5. The Future of Leaning Tower of Pisa
While the monitoring of the tower continues to date, the major concern is how the tower will respond in the future. Due to complex phenomena and distinct soil-structure interaction, an indisputable answer is not possible. However, the researchers have given two following possible circumstances:
5.1 Optimistic Scenario
The phenomena of the leaning instability and continuing rotation have stopped, just leaving some small movements brought on by seasonal oscillations of the groundwater. This case suggests that the dominant system driving the leaning instability was due to changes in the groundwater level in the vicinity of the foundation.
5.2 Pessimistic Scenario
As soon as the effects of the induced subsidence method completes, the tower will stay stationary for a couple of years. Moreover, it can be followed by a possible rotation in the southward side. But the rotation rate will slowly increase and may once again approach close to 5.5° angle.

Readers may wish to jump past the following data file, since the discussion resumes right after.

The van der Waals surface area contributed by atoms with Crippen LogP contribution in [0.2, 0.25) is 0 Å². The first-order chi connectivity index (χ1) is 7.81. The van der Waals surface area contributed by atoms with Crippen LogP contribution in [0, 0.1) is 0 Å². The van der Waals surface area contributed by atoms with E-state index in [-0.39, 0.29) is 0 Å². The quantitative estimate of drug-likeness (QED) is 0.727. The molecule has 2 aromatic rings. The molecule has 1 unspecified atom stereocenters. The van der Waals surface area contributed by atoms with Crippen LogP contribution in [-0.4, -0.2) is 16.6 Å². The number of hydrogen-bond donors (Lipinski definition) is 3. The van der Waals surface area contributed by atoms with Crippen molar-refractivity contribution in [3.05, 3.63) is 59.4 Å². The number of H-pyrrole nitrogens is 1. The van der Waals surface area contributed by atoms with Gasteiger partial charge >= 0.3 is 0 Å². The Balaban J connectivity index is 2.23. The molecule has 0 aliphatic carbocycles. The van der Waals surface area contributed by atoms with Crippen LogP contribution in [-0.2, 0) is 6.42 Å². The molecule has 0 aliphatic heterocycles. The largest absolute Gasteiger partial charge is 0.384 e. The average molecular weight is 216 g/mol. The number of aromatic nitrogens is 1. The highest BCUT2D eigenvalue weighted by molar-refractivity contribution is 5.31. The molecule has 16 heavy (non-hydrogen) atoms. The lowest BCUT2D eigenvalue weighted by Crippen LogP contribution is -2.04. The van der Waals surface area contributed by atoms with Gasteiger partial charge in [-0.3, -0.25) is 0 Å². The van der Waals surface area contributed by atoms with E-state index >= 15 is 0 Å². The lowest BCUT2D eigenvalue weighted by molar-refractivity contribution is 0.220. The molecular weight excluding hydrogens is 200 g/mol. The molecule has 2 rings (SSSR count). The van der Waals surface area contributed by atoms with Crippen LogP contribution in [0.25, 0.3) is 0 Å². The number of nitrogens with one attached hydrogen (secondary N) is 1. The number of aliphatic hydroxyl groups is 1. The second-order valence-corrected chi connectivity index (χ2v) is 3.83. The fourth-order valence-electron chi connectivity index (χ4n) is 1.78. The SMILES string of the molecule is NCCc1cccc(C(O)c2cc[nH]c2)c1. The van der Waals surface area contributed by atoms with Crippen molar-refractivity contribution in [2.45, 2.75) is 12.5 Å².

In the worst-case scenario, the stabilization work will bring the tower inclination back to the condition that existed at the end of the 12th century. The researchers suggest that the tower will take at least 200 years to return to its 1993 inclination.
The height of tower of Pisa is 56 m.
The natural groundwater level is 1-2 m below the ground surface area.
In 1990, it was observed that the tower was inclining towards the south and had reached a maximum angle of 5.5°.
The following are the factors that have contributed towards the leaning of Pisa tower:
1. Change in the groundwater table causing subsidence in the alluvial sand
2. Heavy rainstorms
3. Temperature variation in the summers caused the change in the leaning stability of the tower
4. Stabilization process of the tower
5. Sensitivity of the foundation materials